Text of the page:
Business owners frequently consider their competition as the enemy. Even the word “competitor” creates a need to compete against - to destroy, to attack or to beat. Business owners are most often very competitive themselves and the idea of having someone to compete against is very attractive. Many owners focus their businesses on beating the other guy, because that is how they measure their success - just like in sports, where one side has to beat the other side to win.
However, by focusing so hard on beating the competition, owners get diverted from their real objectives, such as increasing productivity and profits and controlling costs. Sometimes owners want their competition to thrive and prosper so that they can hitch a ride on the wave to prosperity - much like how successful McDonald's locations attract other fast-food businesses, which also prosper.
The first step to prospering because of the competition is to identify and analyze the real competition. Frequently, the real competition is not readily apparent. Sure, businesses might have a new and unique product or service, but when the needs they actually have are defined, owners will discover that many other types of products and services fulfill the same needs.
The next step is to embrace your competition. You want and need competition. Here are five reasons why business owners should embrace their competition:
1. Your potential customers need to compare your business and your products and services to someone or something in order to come to the conclusion that your company is the one that will best meet their individual needs.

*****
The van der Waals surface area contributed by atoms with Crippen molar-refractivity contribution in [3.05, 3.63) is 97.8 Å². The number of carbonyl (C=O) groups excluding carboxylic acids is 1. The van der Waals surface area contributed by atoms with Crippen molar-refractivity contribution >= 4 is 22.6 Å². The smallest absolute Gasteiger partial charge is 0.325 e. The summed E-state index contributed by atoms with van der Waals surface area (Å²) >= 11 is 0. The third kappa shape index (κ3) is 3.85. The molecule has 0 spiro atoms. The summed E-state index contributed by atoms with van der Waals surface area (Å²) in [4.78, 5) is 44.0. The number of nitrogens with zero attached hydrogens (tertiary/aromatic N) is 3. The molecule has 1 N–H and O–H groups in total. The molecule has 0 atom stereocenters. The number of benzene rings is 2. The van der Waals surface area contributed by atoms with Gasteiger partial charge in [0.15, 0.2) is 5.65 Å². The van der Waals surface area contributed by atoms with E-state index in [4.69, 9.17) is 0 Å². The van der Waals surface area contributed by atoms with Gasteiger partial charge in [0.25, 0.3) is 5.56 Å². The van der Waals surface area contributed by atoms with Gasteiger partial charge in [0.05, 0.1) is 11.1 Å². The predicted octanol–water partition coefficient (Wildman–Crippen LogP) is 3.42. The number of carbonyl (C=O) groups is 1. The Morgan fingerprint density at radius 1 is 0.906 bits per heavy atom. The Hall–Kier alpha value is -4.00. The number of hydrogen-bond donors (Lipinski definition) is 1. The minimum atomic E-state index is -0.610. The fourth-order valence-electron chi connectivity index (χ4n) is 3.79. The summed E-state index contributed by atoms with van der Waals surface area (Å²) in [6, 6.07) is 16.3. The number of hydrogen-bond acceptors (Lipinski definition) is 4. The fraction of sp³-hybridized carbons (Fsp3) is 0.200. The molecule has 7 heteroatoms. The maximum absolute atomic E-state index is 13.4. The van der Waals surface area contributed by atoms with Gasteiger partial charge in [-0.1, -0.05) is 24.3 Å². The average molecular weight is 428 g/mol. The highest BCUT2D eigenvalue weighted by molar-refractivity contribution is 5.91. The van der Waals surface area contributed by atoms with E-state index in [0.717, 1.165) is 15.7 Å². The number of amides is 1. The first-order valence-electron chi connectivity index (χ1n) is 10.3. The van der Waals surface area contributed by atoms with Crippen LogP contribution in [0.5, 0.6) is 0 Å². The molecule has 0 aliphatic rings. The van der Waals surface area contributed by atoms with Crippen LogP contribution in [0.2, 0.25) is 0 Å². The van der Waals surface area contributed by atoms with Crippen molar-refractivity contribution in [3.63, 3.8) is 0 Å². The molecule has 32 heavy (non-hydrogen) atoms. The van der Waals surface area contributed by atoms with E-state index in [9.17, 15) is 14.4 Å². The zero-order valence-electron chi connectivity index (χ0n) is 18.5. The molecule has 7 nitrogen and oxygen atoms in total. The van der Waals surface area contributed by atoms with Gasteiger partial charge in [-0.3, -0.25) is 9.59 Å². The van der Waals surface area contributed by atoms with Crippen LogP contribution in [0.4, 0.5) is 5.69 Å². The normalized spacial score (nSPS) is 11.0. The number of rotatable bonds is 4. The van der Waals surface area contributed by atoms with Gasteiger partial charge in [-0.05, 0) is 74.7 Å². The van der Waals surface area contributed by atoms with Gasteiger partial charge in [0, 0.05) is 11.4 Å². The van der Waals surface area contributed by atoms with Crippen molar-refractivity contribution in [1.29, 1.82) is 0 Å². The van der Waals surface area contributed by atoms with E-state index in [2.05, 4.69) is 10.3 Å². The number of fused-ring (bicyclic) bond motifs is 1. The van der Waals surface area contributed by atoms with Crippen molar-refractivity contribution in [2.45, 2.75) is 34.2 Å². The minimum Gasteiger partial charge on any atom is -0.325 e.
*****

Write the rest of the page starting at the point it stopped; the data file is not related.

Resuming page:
2. You need your competition as a place to send undesirable customers. Sometimes, you can see a bad customer experience coming and it would be nice to be able to avoid and/or get relief from them. And you can send the message that you do not fear competition, causing skeptical potential customers to become more appreciative of your business. Many potential customers will try to use your competition for negotiating leverage to overcome their fears of being taken. Your confident understanding of your competitors and of your desirable customers will convince many of these customers to change their perspectives and attitudes of you and your business.
3. You need to be pushed to continually improve. Monopolies create terrible consequences. Competition will benefit you because it creates a desire to keep improving. Businesses either improve or they don't. By not improving, a business is not standing still, but is, in reality, declining toward its eventual demise.
4. Your competition frequently will teach you ways to reach your business goals. Many owners execute very profitable programs that follow similar, if not identical, programs that had successfully been implemented by competitors.
5. A good many of your greatest business opportunities will be provided by your competition. They may choose to ignore some of the market or are incapable of properly serving a particular segment. And when the competition has negative experiences with their customers, those people will be looking for someone who can meet their needs.
One couple I know started a contracting business in a market that had an overabundance of competitors and greatly prospered - even with higher prices. They were able to do this because one simple thing separated them from the rest: They were the only firm in their market that would answer their telephone with a friendly live person and responded to requests swiftly. The competition actually drove excellent customers to them.
You, too, can greatly prosper because of the competition in your market.